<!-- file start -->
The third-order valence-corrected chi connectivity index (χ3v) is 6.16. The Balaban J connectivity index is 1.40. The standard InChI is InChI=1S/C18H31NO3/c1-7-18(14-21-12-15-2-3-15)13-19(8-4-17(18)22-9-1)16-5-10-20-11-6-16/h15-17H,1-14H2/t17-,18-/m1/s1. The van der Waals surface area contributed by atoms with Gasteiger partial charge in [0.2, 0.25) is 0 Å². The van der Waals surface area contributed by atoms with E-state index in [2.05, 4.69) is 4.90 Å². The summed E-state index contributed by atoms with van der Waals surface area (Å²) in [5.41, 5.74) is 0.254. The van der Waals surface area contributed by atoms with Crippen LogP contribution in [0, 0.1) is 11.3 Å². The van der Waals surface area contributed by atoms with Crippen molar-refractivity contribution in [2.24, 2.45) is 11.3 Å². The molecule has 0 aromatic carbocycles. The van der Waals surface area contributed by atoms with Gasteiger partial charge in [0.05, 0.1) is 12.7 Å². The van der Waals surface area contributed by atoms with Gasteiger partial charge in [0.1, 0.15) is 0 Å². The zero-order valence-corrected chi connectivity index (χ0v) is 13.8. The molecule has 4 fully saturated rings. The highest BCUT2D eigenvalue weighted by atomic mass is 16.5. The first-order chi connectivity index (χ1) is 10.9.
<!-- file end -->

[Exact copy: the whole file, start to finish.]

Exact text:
The third-order valence-corrected chi connectivity index (χ3v) is 6.16. The Balaban J connectivity index is 1.40. The standard InChI is InChI=1S/C18H31NO3/c1-7-18(14-21-12-15-2-3-15)13-19(8-4-17(18)22-9-1)16-5-10-20-11-6-16/h15-17H,1-14H2/t17-,18-/m1/s1. The van der Waals surface area contributed by atoms with Gasteiger partial charge in [0.2, 0.25) is 0 Å². The van der Waals surface area contributed by atoms with E-state index in [2.05, 4.69) is 4.90 Å². The summed E-state index contributed by atoms with van der Waals surface area (Å²) in [5.41, 5.74) is 0.254. The van der Waals surface area contributed by atoms with Crippen LogP contribution in [0, 0.1) is 11.3 Å². The van der Waals surface area contributed by atoms with Crippen molar-refractivity contribution in [2.24, 2.45) is 11.3 Å². The molecule has 0 aromatic carbocycles. The van der Waals surface area contributed by atoms with Gasteiger partial charge in [0.05, 0.1) is 12.7 Å². The van der Waals surface area contributed by atoms with Gasteiger partial charge in [0.1, 0.15) is 0 Å². The zero-order valence-corrected chi connectivity index (χ0v) is 13.8. The molecule has 4 fully saturated rings. The highest BCUT2D eigenvalue weighted by atomic mass is 16.5. The first-order chi connectivity index (χ1) is 10.9.